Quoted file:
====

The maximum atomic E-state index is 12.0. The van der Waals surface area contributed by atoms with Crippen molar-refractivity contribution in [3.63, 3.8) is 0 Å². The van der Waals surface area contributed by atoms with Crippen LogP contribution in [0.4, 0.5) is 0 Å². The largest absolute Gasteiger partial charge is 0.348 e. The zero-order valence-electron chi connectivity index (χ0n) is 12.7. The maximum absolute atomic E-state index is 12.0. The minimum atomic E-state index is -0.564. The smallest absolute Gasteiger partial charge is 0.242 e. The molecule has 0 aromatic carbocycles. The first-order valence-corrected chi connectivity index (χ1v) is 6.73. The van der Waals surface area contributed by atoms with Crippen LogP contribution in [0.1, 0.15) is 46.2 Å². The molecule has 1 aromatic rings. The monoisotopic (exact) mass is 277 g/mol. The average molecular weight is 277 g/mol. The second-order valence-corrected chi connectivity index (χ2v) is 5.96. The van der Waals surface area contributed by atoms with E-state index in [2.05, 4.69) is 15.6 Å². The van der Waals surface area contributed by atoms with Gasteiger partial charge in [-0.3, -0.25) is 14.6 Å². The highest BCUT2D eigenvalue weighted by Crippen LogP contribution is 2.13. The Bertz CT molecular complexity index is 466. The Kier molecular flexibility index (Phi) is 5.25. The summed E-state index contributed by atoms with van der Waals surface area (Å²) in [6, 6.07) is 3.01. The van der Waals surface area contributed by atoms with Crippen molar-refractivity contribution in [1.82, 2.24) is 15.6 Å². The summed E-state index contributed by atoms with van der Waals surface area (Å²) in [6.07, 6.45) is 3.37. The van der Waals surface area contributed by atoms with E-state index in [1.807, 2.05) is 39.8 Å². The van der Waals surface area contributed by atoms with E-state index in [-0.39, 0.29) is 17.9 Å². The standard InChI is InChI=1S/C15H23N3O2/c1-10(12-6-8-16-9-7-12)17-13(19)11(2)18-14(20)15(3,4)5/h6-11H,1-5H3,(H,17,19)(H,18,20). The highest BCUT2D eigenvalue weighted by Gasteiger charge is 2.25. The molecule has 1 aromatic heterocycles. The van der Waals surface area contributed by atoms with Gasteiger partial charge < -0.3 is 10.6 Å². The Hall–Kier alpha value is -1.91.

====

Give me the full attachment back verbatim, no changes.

The maximum atomic E-state index is 12.0. The van der Waals surface area contributed by atoms with Crippen molar-refractivity contribution in [3.63, 3.8) is 0 Å². The van der Waals surface area contributed by atoms with Crippen LogP contribution in [0.4, 0.5) is 0 Å². The largest absolute Gasteiger partial charge is 0.348 e. The zero-order valence-electron chi connectivity index (χ0n) is 12.7. The maximum absolute atomic E-state index is 12.0. The minimum atomic E-state index is -0.564. The smallest absolute Gasteiger partial charge is 0.242 e. The molecule has 0 aromatic carbocycles. The first-order valence-corrected chi connectivity index (χ1v) is 6.73. The van der Waals surface area contributed by atoms with Crippen LogP contribution in [0.1, 0.15) is 46.2 Å². The molecule has 1 aromatic rings. The monoisotopic (exact) mass is 277 g/mol. The average molecular weight is 277 g/mol. The second-order valence-corrected chi connectivity index (χ2v) is 5.96. The van der Waals surface area contributed by atoms with E-state index in [2.05, 4.69) is 15.6 Å². The van der Waals surface area contributed by atoms with Gasteiger partial charge in [-0.3, -0.25) is 14.6 Å². The highest BCUT2D eigenvalue weighted by Crippen LogP contribution is 2.13. The Bertz CT molecular complexity index is 466. The Kier molecular flexibility index (Phi) is 5.25. The summed E-state index contributed by atoms with van der Waals surface area (Å²) in [6, 6.07) is 3.01. The van der Waals surface area contributed by atoms with Crippen molar-refractivity contribution in [1.82, 2.24) is 15.6 Å². The summed E-state index contributed by atoms with van der Waals surface area (Å²) in [6.07, 6.45) is 3.37. The van der Waals surface area contributed by atoms with E-state index in [1.807, 2.05) is 39.8 Å². The van der Waals surface area contributed by atoms with E-state index in [-0.39, 0.29) is 17.9 Å². The standard InChI is InChI=1S/C15H23N3O2/c1-10(12-6-8-16-9-7-12)17-13(19)11(2)18-14(20)15(3,4)5/h6-11H,1-5H3,(H,17,19)(H,18,20). The highest BCUT2D eigenvalue weighted by Gasteiger charge is 2.25. The molecule has 1 aromatic heterocycles. The van der Waals surface area contributed by atoms with Gasteiger partial charge < -0.3 is 10.6 Å². The Hall–Kier alpha value is -1.91.